Meanwhile, Tatum, who just turned 25, can sign a $318 million extension next summer. Despite the Celtics’ current struggles against Miami—a club, by the way, that they eliminated last year on the road in a Game 7—Brown and Tatum’s compatibility is not the problem for a team that just finished first in net rating, second in offensive rating, and second in defensive rating. How many duos are better?

Jaylen Brown scored just 12 points in Game 3 at Miami.
Photo by Issac Baldizon/NBAE via Getty Images

Boston just made the Finals with this core, and Brown has played in 101 playoff games since he was drafted in 2016. If the Celtics extend this series, he’ll have appeared in more playoff games than anybody else in the NBA over that span. People who scoff at that fail to grasp how difficult perennial title contention can be in a league in which reigns are fleeting. Ask the Nets, Clippers, Sixers, Mavericks, Suns, Bucks, Grizzlies, Raptors, or Lakers about their climb to the summit, and how they responded after tasting success. Which team has fewer significant short- or long-term concerns than the Celtics right now? The Nuggets? Anyone else?

A Celtics optimist taking a 35,000-foot view of the situation could sum this series up as a miserable outlier, unworthy of a knee-jerk overreaction. According to various metrics from Second Spectrum, this is the worst shooting series of Brown’s career by a significant margin. His effective field goal percentage (39.3) is 9.9 percentage points below what an average player would convert on those same shots.

And on the other end, the Heat’s effective field goal percentage (60.5) is 9.6 percentage points higher than what was expected of them, based on who took the shots, from where they were launched, and a few other factors that try to gauge the quality of their looks. If that difference holds, it would be the highest any team has submitted in a series in Second Spectrum’s entire database. (Translation: The Celtics were shit out of luck.)

That doesn’t excuse Boston’s poor effort or rotational quagmires, or take anything away from Caleb Martin, Gabe Vincent, and Duncan Robinson’s incredible play. But the reality is, in a make-or-miss league, sometimes strategy is less relevant than people want to admit.

Normally, an opportunity to reward someone like Brown with a supermax would be cause for celebration. In Boston, it’s an elephant-sized pill to swallow, much less shortly after the Celtics’ still-beating heart was ripped from its chest by an arch rival.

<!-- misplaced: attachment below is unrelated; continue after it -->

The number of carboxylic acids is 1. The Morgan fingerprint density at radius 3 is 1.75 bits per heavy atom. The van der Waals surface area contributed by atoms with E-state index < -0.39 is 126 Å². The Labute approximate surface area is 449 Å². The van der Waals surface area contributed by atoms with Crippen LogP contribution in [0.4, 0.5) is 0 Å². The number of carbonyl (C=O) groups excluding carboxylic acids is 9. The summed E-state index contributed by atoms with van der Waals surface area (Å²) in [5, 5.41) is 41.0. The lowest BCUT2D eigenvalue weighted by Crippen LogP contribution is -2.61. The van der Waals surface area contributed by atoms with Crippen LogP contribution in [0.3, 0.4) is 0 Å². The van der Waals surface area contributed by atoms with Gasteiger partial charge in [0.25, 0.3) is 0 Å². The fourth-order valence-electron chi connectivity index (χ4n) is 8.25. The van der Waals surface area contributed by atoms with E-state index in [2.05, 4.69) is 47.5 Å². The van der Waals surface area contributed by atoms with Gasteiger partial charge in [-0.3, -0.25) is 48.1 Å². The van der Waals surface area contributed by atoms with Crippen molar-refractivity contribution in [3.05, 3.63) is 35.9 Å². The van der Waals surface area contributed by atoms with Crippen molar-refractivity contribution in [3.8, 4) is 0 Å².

Boston’s path forward is far from obvious, but it’s hard to see every key figure from this year’s unit back for another go-around. Joe Mazzulla is the likeliest scapegoat given how pretty much every other disappointed playoff team has responded to their own demise. Some alternative names are attractive: Monty Williams, Nick Nurse, Mike Budenholzer, and Frank Vogel have all coached in an NBA Finals, and three have won it all.

But the players aren’t blameless. And if ponying up the supermax for Brown isn’t something Celtics owner Wyc Grousbeck wants to do after watching the series unfold like an origami swan filled with skunk spray, the next steps could be an earthquake.

Short of Brown announcing his intention to explore free agency and break up with an organization that’s considered trading him in the past, a quick glance at the landscape, combined with Boston’s cap sheet, makes this scenario unlikely. Boston won’t deal Brown unless it gets a better player in the trade—not previously exchanging him for Kawhi Leonard, Jimmy Butler, or Kevin Durant when the Celtics seemingly had an opportunity to do so would sting just a bit. But the magnitude of Game 3’s shadow may elevate proposals that didn’t seem feasible on Saturday.

Brown’s expiring contract could scare off potential suitors that won’t surrender their most prized assets for someone who could walk in a year, but his age, versatility, and undeniable talent are extremely attractive. In a world where Boston decides to move on, sending him, Horford, and Payton Pritchard to the Clippers for Paul George and a first-round pick makes some sense for both sides. (Boston would be wise to ask about Leonard first.) A similar package to the Blazers for Damian Lillard seems less likely for a variety of reasons, but is something Boston should explore.

Would the Pelicans consider parting ways with Zion Williamson? Probably not. But if picks are involved … crazier things have happened. Could the Celtics extract someone like Darius Garland? Or Desmond Bane, attached to significant draft capital? Trae Young and Karl-Anthony Towns are obvious candidates, but it’s hard to see how either one moves Boston closer to a title than it currently is.

Some of these are fever dreams (for both sides), which is kind of the point. Boston is stuck between a rock and a hard place right now. That’s the power of a direction-changing loss. Brown has earned the supermax because he’s one of the 20 best basketball players in the world. The Celtics might not be jumping through hula hoops to offer him one of the largest contracts in professional sports. But it’s hard to see them being better off going another route. This series hurts badly, but patience should still be a virtue in Boston, where every ingredient to win it all is already there.